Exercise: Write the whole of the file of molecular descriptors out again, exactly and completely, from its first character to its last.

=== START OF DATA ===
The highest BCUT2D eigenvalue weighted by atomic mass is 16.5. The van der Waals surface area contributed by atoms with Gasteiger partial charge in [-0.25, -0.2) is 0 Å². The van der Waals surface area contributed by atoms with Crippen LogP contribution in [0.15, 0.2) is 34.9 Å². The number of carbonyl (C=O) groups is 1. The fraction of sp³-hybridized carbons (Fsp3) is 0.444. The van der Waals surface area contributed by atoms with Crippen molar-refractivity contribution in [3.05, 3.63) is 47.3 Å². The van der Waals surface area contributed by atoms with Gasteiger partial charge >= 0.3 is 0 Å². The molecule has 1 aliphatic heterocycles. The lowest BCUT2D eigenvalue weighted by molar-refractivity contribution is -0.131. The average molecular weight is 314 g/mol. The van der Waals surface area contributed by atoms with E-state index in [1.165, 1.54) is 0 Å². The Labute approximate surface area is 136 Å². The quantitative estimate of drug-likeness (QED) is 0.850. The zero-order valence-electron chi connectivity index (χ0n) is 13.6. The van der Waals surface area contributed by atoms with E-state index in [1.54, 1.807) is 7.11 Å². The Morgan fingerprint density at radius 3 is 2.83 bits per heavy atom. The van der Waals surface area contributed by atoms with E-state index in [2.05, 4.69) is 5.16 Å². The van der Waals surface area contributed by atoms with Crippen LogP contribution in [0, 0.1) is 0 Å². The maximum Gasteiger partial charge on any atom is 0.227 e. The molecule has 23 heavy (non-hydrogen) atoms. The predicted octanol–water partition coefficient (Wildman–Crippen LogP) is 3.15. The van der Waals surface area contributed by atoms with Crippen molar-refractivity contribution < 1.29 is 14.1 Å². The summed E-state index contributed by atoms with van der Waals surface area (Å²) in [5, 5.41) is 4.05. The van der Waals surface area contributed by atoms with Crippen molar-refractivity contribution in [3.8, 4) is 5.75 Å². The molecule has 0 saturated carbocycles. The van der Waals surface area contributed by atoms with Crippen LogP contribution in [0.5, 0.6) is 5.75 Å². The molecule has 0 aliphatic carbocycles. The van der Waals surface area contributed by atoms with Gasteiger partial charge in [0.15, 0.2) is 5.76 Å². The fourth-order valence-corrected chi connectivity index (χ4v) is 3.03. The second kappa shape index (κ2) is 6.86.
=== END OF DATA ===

The highest BCUT2D eigenvalue weighted by atomic mass is 16.5. The van der Waals surface area contributed by atoms with Gasteiger partial charge in [-0.25, -0.2) is 0 Å². The van der Waals surface area contributed by atoms with Crippen LogP contribution in [0.15, 0.2) is 34.9 Å². The number of carbonyl (C=O) groups is 1. The fraction of sp³-hybridized carbons (Fsp3) is 0.444. The van der Waals surface area contributed by atoms with Crippen molar-refractivity contribution in [3.05, 3.63) is 47.3 Å². The van der Waals surface area contributed by atoms with Gasteiger partial charge >= 0.3 is 0 Å². The molecule has 1 aliphatic heterocycles. The lowest BCUT2D eigenvalue weighted by molar-refractivity contribution is -0.131. The average molecular weight is 314 g/mol. The van der Waals surface area contributed by atoms with E-state index in [1.165, 1.54) is 0 Å². The Labute approximate surface area is 136 Å². The quantitative estimate of drug-likeness (QED) is 0.850. The zero-order valence-electron chi connectivity index (χ0n) is 13.6. The van der Waals surface area contributed by atoms with E-state index in [1.54, 1.807) is 7.11 Å². The Morgan fingerprint density at radius 3 is 2.83 bits per heavy atom. The van der Waals surface area contributed by atoms with E-state index in [2.05, 4.69) is 5.16 Å². The van der Waals surface area contributed by atoms with Crippen LogP contribution in [0, 0.1) is 0 Å². The maximum Gasteiger partial charge on any atom is 0.227 e. The molecule has 23 heavy (non-hydrogen) atoms. The predicted octanol–water partition coefficient (Wildman–Crippen LogP) is 3.15. The van der Waals surface area contributed by atoms with Crippen molar-refractivity contribution < 1.29 is 14.1 Å². The summed E-state index contributed by atoms with van der Waals surface area (Å²) in [5, 5.41) is 4.05. The van der Waals surface area contributed by atoms with Crippen molar-refractivity contribution in [3.8, 4) is 5.75 Å². The molecule has 0 saturated carbocycles. The van der Waals surface area contributed by atoms with Crippen LogP contribution in [0.5, 0.6) is 5.75 Å². The molecule has 0 aliphatic carbocycles. The van der Waals surface area contributed by atoms with Gasteiger partial charge in [0.15, 0.2) is 5.76 Å². The fourth-order valence-corrected chi connectivity index (χ4v) is 3.03. The second kappa shape index (κ2) is 6.86.